Aria Ladjedvardi was born in Germany in 1995, in his Iranian family. He became radicalised while living in Germany. He traveled to Syria, where he joined jihadist groups in the Idlib province from March to April 2014.
Between 8 March and 16 April 2014, a jihadist group attacked a checkpoint in the Idlib Province. They captured, beheaded and impaled the heads of two soldiers on spikes before putting them on public display. After Ladjedvardi’s return to Germany, one of his fellow fighters uploaded on Facebook three pictures of him allegedly posing with the severed heads of enemy combatants, together with another man known to be involved with jihadist groups in Syria.
The accused was arrested on 14 October 2015 and charged with war crimes under the German International Criminal Code, for gravely humiliating and degrading treatment of protected persons.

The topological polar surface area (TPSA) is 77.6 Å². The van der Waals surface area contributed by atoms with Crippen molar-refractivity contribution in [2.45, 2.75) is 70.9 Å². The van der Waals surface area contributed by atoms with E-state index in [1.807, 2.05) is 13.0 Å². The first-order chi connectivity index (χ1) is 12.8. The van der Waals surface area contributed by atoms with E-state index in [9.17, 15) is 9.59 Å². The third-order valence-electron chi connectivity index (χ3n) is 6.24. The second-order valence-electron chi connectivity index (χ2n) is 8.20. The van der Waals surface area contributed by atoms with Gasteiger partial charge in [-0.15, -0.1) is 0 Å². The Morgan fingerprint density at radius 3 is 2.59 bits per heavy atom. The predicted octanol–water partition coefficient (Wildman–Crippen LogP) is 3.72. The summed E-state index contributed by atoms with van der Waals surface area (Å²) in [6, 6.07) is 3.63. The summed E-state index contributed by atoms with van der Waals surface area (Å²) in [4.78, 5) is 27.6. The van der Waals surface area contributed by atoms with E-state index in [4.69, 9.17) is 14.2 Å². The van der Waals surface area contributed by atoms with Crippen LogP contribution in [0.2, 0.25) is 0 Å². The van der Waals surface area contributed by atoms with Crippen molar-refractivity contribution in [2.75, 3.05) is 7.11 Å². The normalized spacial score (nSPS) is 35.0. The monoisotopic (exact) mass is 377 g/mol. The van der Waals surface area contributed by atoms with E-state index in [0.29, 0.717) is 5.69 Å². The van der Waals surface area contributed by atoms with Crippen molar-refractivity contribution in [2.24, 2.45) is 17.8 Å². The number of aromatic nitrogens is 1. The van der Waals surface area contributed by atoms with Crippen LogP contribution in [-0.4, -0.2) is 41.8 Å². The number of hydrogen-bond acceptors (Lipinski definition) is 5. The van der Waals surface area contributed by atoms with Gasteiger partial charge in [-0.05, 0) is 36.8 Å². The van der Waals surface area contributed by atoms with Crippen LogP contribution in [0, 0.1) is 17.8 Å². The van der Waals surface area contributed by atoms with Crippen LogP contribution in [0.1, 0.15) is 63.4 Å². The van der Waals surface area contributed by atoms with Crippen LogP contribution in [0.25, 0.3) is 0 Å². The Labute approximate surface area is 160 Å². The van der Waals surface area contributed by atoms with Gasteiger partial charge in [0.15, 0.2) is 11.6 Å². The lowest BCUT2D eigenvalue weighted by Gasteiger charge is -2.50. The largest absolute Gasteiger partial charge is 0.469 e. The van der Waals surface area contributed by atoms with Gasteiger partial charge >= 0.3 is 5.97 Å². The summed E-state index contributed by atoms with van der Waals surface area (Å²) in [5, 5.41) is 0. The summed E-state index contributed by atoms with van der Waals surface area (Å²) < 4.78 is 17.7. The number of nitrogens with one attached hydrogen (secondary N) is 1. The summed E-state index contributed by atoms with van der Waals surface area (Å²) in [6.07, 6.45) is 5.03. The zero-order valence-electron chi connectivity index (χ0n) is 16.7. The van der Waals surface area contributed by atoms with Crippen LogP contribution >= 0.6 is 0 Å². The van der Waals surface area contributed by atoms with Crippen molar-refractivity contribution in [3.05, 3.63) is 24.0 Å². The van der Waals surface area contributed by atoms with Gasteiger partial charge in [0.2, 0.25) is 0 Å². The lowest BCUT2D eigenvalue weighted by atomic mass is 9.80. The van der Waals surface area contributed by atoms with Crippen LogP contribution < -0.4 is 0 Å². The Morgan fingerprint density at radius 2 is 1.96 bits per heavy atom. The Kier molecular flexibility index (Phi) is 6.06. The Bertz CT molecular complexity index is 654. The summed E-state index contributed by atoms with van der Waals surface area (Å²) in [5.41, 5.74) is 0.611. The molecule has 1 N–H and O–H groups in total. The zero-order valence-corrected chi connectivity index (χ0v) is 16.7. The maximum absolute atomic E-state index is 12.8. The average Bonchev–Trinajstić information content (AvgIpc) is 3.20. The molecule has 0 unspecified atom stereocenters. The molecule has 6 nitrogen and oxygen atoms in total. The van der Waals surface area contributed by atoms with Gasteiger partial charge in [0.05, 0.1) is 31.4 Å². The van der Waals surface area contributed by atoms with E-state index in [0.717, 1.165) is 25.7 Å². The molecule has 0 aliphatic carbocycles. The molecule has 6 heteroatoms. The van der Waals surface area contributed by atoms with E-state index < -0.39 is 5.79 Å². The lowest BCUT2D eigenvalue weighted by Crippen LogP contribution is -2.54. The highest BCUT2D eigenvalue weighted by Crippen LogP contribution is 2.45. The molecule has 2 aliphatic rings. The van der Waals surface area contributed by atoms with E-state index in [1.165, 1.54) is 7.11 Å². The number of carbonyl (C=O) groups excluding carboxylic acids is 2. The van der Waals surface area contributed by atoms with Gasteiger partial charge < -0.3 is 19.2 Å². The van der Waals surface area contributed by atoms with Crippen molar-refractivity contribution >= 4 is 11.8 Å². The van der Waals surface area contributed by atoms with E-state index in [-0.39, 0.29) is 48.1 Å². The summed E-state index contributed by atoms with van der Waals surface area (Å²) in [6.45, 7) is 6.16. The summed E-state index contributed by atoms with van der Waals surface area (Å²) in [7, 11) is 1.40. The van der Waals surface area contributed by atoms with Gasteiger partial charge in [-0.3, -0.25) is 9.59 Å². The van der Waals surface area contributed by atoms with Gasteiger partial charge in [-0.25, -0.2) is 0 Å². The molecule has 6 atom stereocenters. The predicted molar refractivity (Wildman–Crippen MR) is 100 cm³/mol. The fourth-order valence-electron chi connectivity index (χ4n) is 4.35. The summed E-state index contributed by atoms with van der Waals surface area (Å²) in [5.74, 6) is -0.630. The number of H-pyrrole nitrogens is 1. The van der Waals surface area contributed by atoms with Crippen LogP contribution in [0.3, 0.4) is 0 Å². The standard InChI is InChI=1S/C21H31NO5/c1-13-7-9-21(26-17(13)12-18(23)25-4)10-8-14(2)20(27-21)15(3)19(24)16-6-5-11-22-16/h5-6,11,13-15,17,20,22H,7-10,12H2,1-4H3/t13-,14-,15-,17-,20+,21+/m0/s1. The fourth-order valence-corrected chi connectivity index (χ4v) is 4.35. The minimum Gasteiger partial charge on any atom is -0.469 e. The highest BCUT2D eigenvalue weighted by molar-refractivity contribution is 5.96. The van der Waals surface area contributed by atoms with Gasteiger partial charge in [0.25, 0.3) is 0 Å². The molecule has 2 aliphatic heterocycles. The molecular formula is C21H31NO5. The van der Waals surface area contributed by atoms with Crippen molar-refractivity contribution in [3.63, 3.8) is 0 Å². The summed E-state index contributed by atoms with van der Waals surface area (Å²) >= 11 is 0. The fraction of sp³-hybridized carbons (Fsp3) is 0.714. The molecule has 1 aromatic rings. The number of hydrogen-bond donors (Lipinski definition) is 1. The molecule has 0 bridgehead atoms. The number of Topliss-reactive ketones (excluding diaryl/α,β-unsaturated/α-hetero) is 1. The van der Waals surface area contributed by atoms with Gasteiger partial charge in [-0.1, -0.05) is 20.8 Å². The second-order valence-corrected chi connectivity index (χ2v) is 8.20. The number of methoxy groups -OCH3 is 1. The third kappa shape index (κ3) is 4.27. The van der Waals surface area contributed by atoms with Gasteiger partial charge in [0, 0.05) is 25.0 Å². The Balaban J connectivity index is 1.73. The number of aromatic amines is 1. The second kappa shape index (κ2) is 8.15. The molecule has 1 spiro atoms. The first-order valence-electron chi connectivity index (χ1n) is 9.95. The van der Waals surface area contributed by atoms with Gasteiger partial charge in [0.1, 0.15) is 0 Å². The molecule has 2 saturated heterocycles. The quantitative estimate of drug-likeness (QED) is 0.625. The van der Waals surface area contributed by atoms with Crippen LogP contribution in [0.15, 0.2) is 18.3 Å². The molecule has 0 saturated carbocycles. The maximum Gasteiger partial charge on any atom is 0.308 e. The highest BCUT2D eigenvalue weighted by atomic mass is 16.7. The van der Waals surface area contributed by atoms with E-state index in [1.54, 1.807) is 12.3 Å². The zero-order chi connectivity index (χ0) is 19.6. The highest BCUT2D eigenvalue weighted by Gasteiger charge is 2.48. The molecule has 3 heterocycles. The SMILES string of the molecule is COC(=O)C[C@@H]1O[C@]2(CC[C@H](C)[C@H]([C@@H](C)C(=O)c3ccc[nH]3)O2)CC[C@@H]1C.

The trial started on 3 May 2016 before the Higher Regional Court of Frankfurt am Main.
On 12 July 2016, the Court decided that the trophy-like treatment of the severed heads and the knowledge of the fact that viewing such photos would horrify a reasonable person demonstrated the intent to mock the dead. The judges rejected the defence’s claim according to which the accused was forced to pose for the photos and was only in Syria to provide aid.
Ladjedvardi was sentenced to two years’ imprisonment for war crimes consisting of the degrading and humiliating treatment of protected persons under International Humanitarian Law.